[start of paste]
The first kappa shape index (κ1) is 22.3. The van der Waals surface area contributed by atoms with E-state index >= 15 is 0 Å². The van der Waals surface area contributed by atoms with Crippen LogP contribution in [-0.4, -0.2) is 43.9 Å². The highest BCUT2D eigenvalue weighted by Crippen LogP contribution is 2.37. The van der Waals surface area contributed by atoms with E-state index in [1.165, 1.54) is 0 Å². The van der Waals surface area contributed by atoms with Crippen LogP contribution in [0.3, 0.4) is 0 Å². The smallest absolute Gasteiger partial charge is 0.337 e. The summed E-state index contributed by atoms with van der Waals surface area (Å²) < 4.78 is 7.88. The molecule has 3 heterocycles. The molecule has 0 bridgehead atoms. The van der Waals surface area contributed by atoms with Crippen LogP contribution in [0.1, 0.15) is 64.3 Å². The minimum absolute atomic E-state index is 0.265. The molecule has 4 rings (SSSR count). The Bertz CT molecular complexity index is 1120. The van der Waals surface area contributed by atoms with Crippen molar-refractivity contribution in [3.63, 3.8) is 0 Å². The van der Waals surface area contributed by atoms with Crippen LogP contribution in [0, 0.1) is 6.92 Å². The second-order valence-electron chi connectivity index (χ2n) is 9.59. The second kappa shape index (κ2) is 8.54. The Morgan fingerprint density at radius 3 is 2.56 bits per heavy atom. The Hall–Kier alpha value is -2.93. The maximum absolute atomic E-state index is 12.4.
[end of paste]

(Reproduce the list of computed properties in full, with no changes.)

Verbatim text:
The first kappa shape index (κ1) is 22.3. The van der Waals surface area contributed by atoms with E-state index >= 15 is 0 Å². The van der Waals surface area contributed by atoms with Crippen LogP contribution in [-0.4, -0.2) is 43.9 Å². The highest BCUT2D eigenvalue weighted by Crippen LogP contribution is 2.37. The van der Waals surface area contributed by atoms with E-state index in [1.165, 1.54) is 0 Å². The van der Waals surface area contributed by atoms with Crippen LogP contribution in [0.3, 0.4) is 0 Å². The smallest absolute Gasteiger partial charge is 0.337 e. The summed E-state index contributed by atoms with van der Waals surface area (Å²) < 4.78 is 7.88. The molecule has 3 heterocycles. The molecule has 0 bridgehead atoms. The van der Waals surface area contributed by atoms with Crippen LogP contribution in [0.1, 0.15) is 64.3 Å². The minimum absolute atomic E-state index is 0.265. The molecule has 4 rings (SSSR count). The Bertz CT molecular complexity index is 1120. The van der Waals surface area contributed by atoms with Crippen molar-refractivity contribution in [3.63, 3.8) is 0 Å². The van der Waals surface area contributed by atoms with Crippen LogP contribution in [0, 0.1) is 6.92 Å². The second-order valence-electron chi connectivity index (χ2n) is 9.59. The second kappa shape index (κ2) is 8.54. The Morgan fingerprint density at radius 3 is 2.56 bits per heavy atom. The Hall–Kier alpha value is -2.93. The maximum absolute atomic E-state index is 12.4.